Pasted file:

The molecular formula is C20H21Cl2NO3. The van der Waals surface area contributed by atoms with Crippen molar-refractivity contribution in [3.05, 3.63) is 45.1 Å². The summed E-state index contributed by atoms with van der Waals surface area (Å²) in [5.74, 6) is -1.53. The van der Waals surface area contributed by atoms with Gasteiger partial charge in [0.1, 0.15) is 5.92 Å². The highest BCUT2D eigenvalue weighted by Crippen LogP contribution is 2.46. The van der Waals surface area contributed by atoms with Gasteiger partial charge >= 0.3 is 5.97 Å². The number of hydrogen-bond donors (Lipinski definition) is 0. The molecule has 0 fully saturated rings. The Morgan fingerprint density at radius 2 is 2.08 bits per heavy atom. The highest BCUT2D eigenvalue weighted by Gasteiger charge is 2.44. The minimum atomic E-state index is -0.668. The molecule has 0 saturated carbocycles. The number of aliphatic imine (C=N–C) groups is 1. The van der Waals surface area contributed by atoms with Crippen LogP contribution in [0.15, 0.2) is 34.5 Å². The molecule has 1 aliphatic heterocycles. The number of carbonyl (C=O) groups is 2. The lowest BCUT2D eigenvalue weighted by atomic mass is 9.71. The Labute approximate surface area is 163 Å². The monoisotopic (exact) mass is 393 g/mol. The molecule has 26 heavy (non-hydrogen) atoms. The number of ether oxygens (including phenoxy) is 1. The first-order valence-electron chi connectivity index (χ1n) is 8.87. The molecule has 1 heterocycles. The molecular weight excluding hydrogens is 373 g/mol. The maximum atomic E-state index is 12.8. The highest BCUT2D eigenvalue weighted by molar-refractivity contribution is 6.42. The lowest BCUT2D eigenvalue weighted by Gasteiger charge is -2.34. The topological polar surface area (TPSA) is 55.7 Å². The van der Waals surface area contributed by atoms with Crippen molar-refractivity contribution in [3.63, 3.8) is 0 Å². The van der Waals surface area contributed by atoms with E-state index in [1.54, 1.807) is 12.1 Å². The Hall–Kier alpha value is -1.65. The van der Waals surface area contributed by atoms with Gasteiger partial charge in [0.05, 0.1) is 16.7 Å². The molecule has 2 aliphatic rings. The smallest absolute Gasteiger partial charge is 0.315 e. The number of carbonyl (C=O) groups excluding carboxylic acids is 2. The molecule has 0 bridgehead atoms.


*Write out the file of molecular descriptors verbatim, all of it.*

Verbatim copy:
The molecular formula is C20H21Cl2NO3. The van der Waals surface area contributed by atoms with Crippen molar-refractivity contribution in [3.05, 3.63) is 45.1 Å². The summed E-state index contributed by atoms with van der Waals surface area (Å²) in [5.74, 6) is -1.53. The van der Waals surface area contributed by atoms with Gasteiger partial charge in [0.1, 0.15) is 5.92 Å². The highest BCUT2D eigenvalue weighted by Crippen LogP contribution is 2.46. The van der Waals surface area contributed by atoms with Gasteiger partial charge >= 0.3 is 5.97 Å². The number of hydrogen-bond donors (Lipinski definition) is 0. The molecule has 0 fully saturated rings. The Morgan fingerprint density at radius 2 is 2.08 bits per heavy atom. The highest BCUT2D eigenvalue weighted by Gasteiger charge is 2.44. The minimum atomic E-state index is -0.668. The molecule has 0 saturated carbocycles. The number of aliphatic imine (C=N–C) groups is 1. The van der Waals surface area contributed by atoms with Crippen LogP contribution in [0.15, 0.2) is 34.5 Å². The molecule has 1 aliphatic heterocycles. The number of carbonyl (C=O) groups is 2. The lowest BCUT2D eigenvalue weighted by atomic mass is 9.71. The Labute approximate surface area is 163 Å². The monoisotopic (exact) mass is 393 g/mol. The molecule has 26 heavy (non-hydrogen) atoms. The number of ether oxygens (including phenoxy) is 1. The first-order valence-electron chi connectivity index (χ1n) is 8.87. The molecule has 1 heterocycles. The molecular weight excluding hydrogens is 373 g/mol. The maximum atomic E-state index is 12.8. The highest BCUT2D eigenvalue weighted by molar-refractivity contribution is 6.42. The lowest BCUT2D eigenvalue weighted by Gasteiger charge is -2.34. The topological polar surface area (TPSA) is 55.7 Å². The van der Waals surface area contributed by atoms with Crippen molar-refractivity contribution in [3.63, 3.8) is 0 Å². The van der Waals surface area contributed by atoms with E-state index in [1.54, 1.807) is 12.1 Å². The Hall–Kier alpha value is -1.65. The van der Waals surface area contributed by atoms with Gasteiger partial charge in [0.05, 0.1) is 16.7 Å². The molecule has 2 aliphatic rings. The smallest absolute Gasteiger partial charge is 0.315 e. The number of carbonyl (C=O) groups excluding carboxylic acids is 2. The molecule has 0 bridgehead atoms.